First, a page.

If you can read this, you can fill out an application, write a check, shop for groceries, read to a child, and understand the bus schedule. What if you couldn’t? On top of that, what would happen if you couldn’t speak English? Renting an apartment and going to the doctor would become terrifying and overwhelming.
If you can read this, educate yourself about those who can’t and how you can help. Give back to the community by helping the millions of functionally illiterate adults in the US – and the thousands in Middle Tennessee – learn to read. Here is some motivation to get your hands on a book or a flash card and help out.
- 18 million adults in the United States do not read well enough to earn a living wage.
- In the U.S., 30 million people over age 16 — 14% of the country’s adult population — do not read well enough to understand a newspaper story written at the eighth grade level or to fill out a job application.
- Over 70% of inmates in America's prisons cannot read above a fourth grade level.
- Low literacy results in crime, low productivity in the workforce, and loss of tax revenue. In sum, it costs the United States at least $225 billion each year.
- 44 million adults in the United States are unable to even read a simple story to a child.
- 1 out of 5 Nashville adults is functionally illiterate.
“The push to return unemployed workers to the nation's payrolls is hamstrung by a decades-old legacy of poor schooling that has left tens of millions of Americans without the basic reading or math skills necessary for today's jobs,” writes Christopher Connell in a 2010 Washington Post article (linked below). "It's a crisis in the U.S. workforce," said Cheryl King, head of the National Commission on Adult Literacy. According to the Commission, the country needs to enroll five times as many adults in education and job-training classes as the current capacity of the nation’s nonprofit and community organizations can meet. While 30 million Americans lack basic literacy skills, Education Secretary Arne Duncan says three times that number of people are actually in need of more schooling and training – including dropouts, unemployed individuals, immigrants with little English, and workers in declining industries.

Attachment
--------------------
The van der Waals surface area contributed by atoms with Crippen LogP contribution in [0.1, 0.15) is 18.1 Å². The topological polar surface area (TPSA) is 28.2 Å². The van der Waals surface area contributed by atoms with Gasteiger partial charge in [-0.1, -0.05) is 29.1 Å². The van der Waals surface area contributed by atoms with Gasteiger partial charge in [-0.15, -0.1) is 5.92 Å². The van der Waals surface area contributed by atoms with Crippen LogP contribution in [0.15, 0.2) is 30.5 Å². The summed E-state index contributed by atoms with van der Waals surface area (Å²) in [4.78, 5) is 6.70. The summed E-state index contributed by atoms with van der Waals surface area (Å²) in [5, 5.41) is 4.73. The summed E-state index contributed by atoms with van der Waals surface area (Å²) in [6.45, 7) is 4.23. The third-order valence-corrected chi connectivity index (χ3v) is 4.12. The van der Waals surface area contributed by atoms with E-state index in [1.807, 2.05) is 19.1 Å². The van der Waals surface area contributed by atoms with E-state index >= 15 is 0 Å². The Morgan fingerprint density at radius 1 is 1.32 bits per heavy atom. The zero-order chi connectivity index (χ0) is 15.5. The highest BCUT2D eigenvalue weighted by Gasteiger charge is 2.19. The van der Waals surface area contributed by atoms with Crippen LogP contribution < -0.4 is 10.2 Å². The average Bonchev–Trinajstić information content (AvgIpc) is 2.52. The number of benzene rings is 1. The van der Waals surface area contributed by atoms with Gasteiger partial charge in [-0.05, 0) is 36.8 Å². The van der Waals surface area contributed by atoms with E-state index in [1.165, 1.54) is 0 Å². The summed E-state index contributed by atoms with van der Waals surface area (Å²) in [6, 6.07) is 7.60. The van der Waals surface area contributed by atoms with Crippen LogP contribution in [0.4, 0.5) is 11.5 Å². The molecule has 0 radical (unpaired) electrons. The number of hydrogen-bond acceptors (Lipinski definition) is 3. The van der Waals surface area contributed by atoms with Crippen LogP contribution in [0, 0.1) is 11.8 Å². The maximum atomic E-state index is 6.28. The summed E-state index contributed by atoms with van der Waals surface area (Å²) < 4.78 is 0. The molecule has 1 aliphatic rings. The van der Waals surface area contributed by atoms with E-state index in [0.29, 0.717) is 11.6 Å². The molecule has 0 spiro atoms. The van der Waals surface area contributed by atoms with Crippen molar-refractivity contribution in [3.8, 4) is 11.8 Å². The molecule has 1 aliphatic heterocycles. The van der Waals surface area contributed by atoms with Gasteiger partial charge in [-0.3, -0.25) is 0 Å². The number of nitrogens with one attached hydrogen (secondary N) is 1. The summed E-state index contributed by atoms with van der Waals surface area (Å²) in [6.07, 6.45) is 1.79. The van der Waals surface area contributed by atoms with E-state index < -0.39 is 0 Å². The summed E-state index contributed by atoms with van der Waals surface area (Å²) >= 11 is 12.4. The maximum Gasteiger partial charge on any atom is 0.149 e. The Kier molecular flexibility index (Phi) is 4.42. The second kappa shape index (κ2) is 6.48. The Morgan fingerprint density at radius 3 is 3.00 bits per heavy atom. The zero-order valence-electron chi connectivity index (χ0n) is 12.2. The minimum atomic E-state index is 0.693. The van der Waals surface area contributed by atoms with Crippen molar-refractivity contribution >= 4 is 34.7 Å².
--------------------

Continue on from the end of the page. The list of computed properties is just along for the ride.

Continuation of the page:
Click the View Organizations button on this GivingMatters.com Issue Overview to find a list of organizations that could benefit from your donations.
What can your dollars do?
- $10 can provide flash cards or other additional materials for students.
- $25 can provide a book and tutor manual.
- $50 can provide books for a learner and tutor for a year.
- $150 can provide new software for the computer lab.
- $300 can provide books for a class of twenty learners.
- $500 can cover the costs of a volunteer training course.
Short on cash? Money isn't the only way to be involved! There are many ways to help:
- Find out more about becoming a volunteer by researching organizations on GivingMatters.com.
- Recommend a friend or family member who might be interested in volunteering.
- Refer an adult who might need these services.
Nashville Adult Literacy Council
Center For Literacy Studies (CLS): Located at the University of Tennessee, Knoxville, the Center focuses on adult literacy research, professional development for adult educators, and building a system for sharing the knowledge of the field.
Literacy Mid-South: The Memphis Literacy Council and Mid South Reads joined forces and have merged into this new organization. Literacy Mid-South is a coalition of Memphis-area stakeholders in adult and children's literacy issues. They produce and/or promote a variety of reading-related activities in a six-county area.
State of Tennessee Division of Adult Education: Adult Education operates under the Department of Labor and Workforce Development. The Division operates Adult Education programs in every county in partnership with local entities such as school systems or community colleges.
Tennessee Association for Adult and Community Education (TAACE): TAACE promotes adult education in Tennessee in a variety of ways, including representing and communicating the needs of its members to state elected officials and citizens.